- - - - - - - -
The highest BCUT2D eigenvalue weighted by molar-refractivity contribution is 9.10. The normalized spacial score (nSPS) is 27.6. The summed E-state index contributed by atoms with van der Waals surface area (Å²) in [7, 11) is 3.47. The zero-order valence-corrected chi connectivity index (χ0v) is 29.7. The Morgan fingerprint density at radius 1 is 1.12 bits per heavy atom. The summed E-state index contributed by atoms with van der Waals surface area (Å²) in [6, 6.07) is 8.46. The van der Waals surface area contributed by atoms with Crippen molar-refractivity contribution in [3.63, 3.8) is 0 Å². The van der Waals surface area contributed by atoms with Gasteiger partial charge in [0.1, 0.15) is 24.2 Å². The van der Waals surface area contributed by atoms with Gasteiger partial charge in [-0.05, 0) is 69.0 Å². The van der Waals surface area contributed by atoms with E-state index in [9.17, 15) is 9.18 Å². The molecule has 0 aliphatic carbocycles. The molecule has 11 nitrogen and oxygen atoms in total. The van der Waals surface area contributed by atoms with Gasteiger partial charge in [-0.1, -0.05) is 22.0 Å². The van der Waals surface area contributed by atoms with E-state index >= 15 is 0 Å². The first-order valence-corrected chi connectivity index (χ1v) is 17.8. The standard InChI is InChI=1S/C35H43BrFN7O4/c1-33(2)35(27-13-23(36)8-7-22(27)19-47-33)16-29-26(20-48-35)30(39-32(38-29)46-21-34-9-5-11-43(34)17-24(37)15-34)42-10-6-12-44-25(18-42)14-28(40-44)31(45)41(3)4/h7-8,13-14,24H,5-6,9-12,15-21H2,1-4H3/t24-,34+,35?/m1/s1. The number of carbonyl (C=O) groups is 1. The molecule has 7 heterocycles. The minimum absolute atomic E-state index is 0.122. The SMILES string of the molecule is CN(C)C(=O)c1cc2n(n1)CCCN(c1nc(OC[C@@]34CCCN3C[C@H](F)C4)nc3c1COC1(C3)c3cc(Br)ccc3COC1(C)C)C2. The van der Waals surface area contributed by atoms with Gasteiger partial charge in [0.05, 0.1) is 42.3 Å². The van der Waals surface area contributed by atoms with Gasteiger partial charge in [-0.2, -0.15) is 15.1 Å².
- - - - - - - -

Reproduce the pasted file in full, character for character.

The highest BCUT2D eigenvalue weighted by molar-refractivity contribution is 9.10. The normalized spacial score (nSPS) is 27.6. The summed E-state index contributed by atoms with van der Waals surface area (Å²) in [7, 11) is 3.47. The zero-order valence-corrected chi connectivity index (χ0v) is 29.7. The Morgan fingerprint density at radius 1 is 1.12 bits per heavy atom. The summed E-state index contributed by atoms with van der Waals surface area (Å²) in [6, 6.07) is 8.46. The van der Waals surface area contributed by atoms with Crippen molar-refractivity contribution in [3.63, 3.8) is 0 Å². The van der Waals surface area contributed by atoms with Gasteiger partial charge in [0.1, 0.15) is 24.2 Å². The van der Waals surface area contributed by atoms with Gasteiger partial charge in [-0.05, 0) is 69.0 Å². The van der Waals surface area contributed by atoms with E-state index in [9.17, 15) is 9.18 Å². The molecule has 0 aliphatic carbocycles. The molecule has 11 nitrogen and oxygen atoms in total. The van der Waals surface area contributed by atoms with Gasteiger partial charge in [-0.1, -0.05) is 22.0 Å². The van der Waals surface area contributed by atoms with E-state index >= 15 is 0 Å². The first-order valence-corrected chi connectivity index (χ1v) is 17.8. The standard InChI is InChI=1S/C35H43BrFN7O4/c1-33(2)35(27-13-23(36)8-7-22(27)19-47-33)16-29-26(20-48-35)30(39-32(38-29)46-21-34-9-5-11-43(34)17-24(37)15-34)42-10-6-12-44-25(18-42)14-28(40-44)31(45)41(3)4/h7-8,13-14,24H,5-6,9-12,15-21H2,1-4H3/t24-,34+,35?/m1/s1. The number of carbonyl (C=O) groups is 1. The molecule has 7 heterocycles. The minimum absolute atomic E-state index is 0.122. The SMILES string of the molecule is CN(C)C(=O)c1cc2n(n1)CCCN(c1nc(OC[C@@]34CCCN3C[C@H](F)C4)nc3c1COC1(C3)c3cc(Br)ccc3COC1(C)C)C2. The van der Waals surface area contributed by atoms with Gasteiger partial charge in [0.05, 0.1) is 42.3 Å². The van der Waals surface area contributed by atoms with Gasteiger partial charge in [-0.2, -0.15) is 15.1 Å².